Omni simply couldn’t scale storing stuff in giant warehouses while dropping it and off picking it up from people on demand. Storage was designed to bootstrap Omni into peer-to-peer rentals of the goods in its care. But now it’s found a better way by partnering with retailers which will host and rent out goods for Omni that users will pick up themselves.
With that strategy, Omni is now formally pivoting from storage alongside its expansion from San Francisco and Portland into Los Angeles and New York. In SF and its new markets starting today, users can rent GoPros, strollers, drills, guitars, and more for pick up and drop off at local storefronts which will receive 80 percent of the revenue while Omni keeps 20 percent.
“Storage was always meant to supply a rentals marketplace. We launched storage in an Uber-for everything era and now it’s no secret that physical operations are tough to scale” Omni’s COO Ryan Delk telss me. “This new model gives our users more supply, local entrepreneurs a new revenue stream, and us the ability to launch new markets much more quickly than the old model of building rentals on top of the storage business.”
To that end, storage won’t come to any more markets, though storage services with delivery will continue in San Francisco. Users there and in Portland will also be able to pick up and drop off rental items from a few Omni-owned locations including its SF headquarter office. Omni will add retailer pickups in Portland and more in San Francisco soon.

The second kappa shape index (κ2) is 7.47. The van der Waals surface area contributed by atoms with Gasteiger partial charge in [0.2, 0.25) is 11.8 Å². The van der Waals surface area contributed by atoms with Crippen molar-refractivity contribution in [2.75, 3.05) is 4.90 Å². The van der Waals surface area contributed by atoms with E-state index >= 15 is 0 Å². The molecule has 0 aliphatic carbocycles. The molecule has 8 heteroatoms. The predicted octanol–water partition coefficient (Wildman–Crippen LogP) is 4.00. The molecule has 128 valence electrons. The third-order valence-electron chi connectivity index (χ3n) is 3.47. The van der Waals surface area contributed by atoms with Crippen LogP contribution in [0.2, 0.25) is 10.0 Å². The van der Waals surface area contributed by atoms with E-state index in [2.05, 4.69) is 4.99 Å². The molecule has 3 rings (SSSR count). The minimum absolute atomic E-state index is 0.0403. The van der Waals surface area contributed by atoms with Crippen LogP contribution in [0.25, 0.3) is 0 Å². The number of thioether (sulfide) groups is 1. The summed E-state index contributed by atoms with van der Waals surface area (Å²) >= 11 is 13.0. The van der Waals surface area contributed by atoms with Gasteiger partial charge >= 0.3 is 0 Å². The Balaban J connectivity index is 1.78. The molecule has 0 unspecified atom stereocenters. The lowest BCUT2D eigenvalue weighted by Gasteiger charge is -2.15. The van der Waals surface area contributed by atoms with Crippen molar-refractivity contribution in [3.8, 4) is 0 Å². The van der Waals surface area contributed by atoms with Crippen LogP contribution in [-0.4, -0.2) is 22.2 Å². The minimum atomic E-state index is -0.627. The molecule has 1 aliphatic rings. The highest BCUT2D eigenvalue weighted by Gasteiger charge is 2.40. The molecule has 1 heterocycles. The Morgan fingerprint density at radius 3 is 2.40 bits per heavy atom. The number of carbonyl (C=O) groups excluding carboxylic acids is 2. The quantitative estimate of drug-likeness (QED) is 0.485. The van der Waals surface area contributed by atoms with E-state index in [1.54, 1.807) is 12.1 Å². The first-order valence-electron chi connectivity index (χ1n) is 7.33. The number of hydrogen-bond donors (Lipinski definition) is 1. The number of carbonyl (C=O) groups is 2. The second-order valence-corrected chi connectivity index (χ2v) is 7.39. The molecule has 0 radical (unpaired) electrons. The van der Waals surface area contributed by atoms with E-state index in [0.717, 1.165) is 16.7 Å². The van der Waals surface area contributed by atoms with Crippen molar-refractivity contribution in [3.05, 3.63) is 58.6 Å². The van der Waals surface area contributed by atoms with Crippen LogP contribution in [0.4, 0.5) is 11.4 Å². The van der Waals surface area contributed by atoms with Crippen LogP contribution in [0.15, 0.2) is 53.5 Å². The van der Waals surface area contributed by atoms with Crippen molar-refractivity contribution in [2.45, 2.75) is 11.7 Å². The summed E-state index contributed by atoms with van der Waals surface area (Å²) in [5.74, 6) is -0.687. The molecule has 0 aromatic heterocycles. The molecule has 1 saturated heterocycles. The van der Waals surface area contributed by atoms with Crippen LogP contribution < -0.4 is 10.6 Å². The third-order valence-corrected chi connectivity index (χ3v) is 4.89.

“Ownership has a bit of a burden associated with it” Delk tells me, referencing the shifting attitudes highlighted by Marie Kondo and the tidyness movement. Ownership requires you to pay up front for tons of use down the line that may never happen. “Paying for access when you need it unlocks all these amazing experiences.”
Omni discovered the potential for the model when it ran an experiment. “What if we could pick up items directly from Omni?” Delk explains. Omni learned that many people “can’t afford to pay for transit both ways. It was pricing out a lot of people.” But pick-ups unlocked a new price demographic.
Meanwhile, Omni noticed some semi-pro renters had cropped up on its platform whowere buying tons of a popular item like chairs on Amazon, shipping them to its warehouse, then renting them out and quickly recouping their costs. It saw an opportunity to partner with local retailers who could give it instant supplies of items in new markets while handling all the pick up and drop off logistics. Those businesses can choose black-out dates, pause for vacations, and sell items like normal and let Omni know to restock them so rentals don’t cannibalize their sales.
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